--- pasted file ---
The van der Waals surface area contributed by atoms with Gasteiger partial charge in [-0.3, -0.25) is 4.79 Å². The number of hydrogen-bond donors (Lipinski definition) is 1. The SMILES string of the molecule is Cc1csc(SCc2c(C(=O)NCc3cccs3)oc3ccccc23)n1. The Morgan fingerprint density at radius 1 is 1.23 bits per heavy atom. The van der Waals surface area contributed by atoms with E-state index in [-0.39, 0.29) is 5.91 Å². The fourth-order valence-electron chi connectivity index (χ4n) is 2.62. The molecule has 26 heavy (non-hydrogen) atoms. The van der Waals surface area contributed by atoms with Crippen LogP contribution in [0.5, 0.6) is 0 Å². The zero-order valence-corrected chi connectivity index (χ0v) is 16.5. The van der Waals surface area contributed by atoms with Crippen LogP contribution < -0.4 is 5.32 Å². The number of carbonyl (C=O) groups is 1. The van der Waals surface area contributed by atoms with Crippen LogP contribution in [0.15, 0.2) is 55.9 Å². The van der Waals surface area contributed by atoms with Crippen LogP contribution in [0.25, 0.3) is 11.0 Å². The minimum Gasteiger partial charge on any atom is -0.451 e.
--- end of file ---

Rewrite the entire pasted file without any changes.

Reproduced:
The van der Waals surface area contributed by atoms with Gasteiger partial charge in [-0.3, -0.25) is 4.79 Å². The number of hydrogen-bond donors (Lipinski definition) is 1. The SMILES string of the molecule is Cc1csc(SCc2c(C(=O)NCc3cccs3)oc3ccccc23)n1. The Morgan fingerprint density at radius 1 is 1.23 bits per heavy atom. The van der Waals surface area contributed by atoms with E-state index in [-0.39, 0.29) is 5.91 Å². The fourth-order valence-electron chi connectivity index (χ4n) is 2.62. The molecule has 26 heavy (non-hydrogen) atoms. The van der Waals surface area contributed by atoms with Crippen LogP contribution in [0.5, 0.6) is 0 Å². The zero-order valence-corrected chi connectivity index (χ0v) is 16.5. The van der Waals surface area contributed by atoms with Crippen LogP contribution < -0.4 is 5.32 Å². The number of carbonyl (C=O) groups is 1. The van der Waals surface area contributed by atoms with Crippen LogP contribution in [0.15, 0.2) is 55.9 Å². The van der Waals surface area contributed by atoms with Crippen LogP contribution in [0.25, 0.3) is 11.0 Å². The minimum Gasteiger partial charge on any atom is -0.451 e.